Golf

Nicklaus saw what others missed

Tiger Woods, who turns 35 years old later this year, needs to win five major championships to pass Jack Nicklaus' record of 18.
Tiger Woods, who turns 35 years old later this year, needs to win five major championships to pass Jack Nicklaus' record of 18. ASSOCIATED PRESS

NEW YORK — Jack Nicklaus had it right.

He saw it coming. Not the car crash, gal pals, text messages and subsequent marital ugliness, mind you. But having been there, done that, he knew that anything could infringe on invincibility. He knew that even golfing gods are people and that people, like putting greens, have undulations, ups and downs. And sometimes they're impossible to read.

We certainly didn't see it. We were too busy counting chickens and marveling at what was, not what might be, to remember the day-to-day grind and the toll that it takes. Heavy is the head and all that.

All along Nicklaus knew that, when it comes to the game of golf, where brain is on equal footing with brawn, there are things that can derail smooth sailing.

"I've always said you have to do it," said Nicklaus, offering simple and shrewd in the same breath. "It's not just a gimme. You've got to go do it."

He was talking, of course, about Tiger Woods, who not that long ago was the surest of sure things to surpass the Golden Bear's record of 18 career major championships. After all, we thought, what's a quartet of majors to the most dominant athlete of our time? Heck, we thought, what about a Tiger slam — all four in one year — a clean sweep. No reason to doubt that anything's doable. Not with this guy.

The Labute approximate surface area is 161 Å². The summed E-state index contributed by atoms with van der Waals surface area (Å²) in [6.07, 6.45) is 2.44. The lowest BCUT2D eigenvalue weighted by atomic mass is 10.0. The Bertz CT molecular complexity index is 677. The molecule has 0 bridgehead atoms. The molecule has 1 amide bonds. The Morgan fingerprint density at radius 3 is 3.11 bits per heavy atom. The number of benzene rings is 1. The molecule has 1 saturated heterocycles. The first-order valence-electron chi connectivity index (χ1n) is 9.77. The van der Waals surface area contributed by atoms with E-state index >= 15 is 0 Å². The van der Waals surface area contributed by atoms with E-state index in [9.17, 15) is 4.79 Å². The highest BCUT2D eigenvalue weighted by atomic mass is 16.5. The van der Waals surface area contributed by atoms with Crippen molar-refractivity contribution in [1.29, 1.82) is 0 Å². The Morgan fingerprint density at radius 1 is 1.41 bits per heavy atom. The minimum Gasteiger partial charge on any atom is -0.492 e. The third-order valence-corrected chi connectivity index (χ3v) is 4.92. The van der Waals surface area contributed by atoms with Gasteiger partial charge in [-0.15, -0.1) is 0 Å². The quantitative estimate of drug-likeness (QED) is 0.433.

But, as we've been reminded, there are no sure things, not even for Woods, whose championship odometer is stuck on 14. Still. Woods hasn't added to his total since the 2008 U.S. Open, when, if memory serves, he only needed one good leg to edge Rocco Mediate in a playoff. We aren't used to straining our memories when the subject is Woods and winning. Now we have to think back, back, back to the good ol' days, before sponsors considered him a pariah, before he was the talk of the tabs.

Listening to Woods you would think there's zero correlation between his personal problems and his scorecard. How, Woods was asked, was a battered image likely to affect his week at St. Andrews, where the British Open began Thursday.

"It doesn't impact it at all," was the answer.

Woods probably believed he was immune to any sort of personal-professional intrusion, especially at St. Andrews, which the world's top player considers his favorite course after claiming the Claret Jug there in 2000 and 2005 by a combined 13 strokes.

Here we have an athlete who was trained by his father, a former Green Beret, to block out distraction. But there's a big difference between jingling keys, ill-timed camera clicks and the annihilation of a person's image and family life.

Woods has shown flashes of his former self, like a third- round 66 at the U.S. Open. Just as quickly he was out of contention, blaming mental mistakes. A strong mind used to be his biggest advantage. Surely Woods knows that golfers, even the best of them, historically don't win majors after the age of 40.

Woods shot a 67 in the first round of the British Open and a 73 on day two. As any gambler knows, anything can happen. And usually does.

Nicklaus knows that. Always has. Now we do, too.

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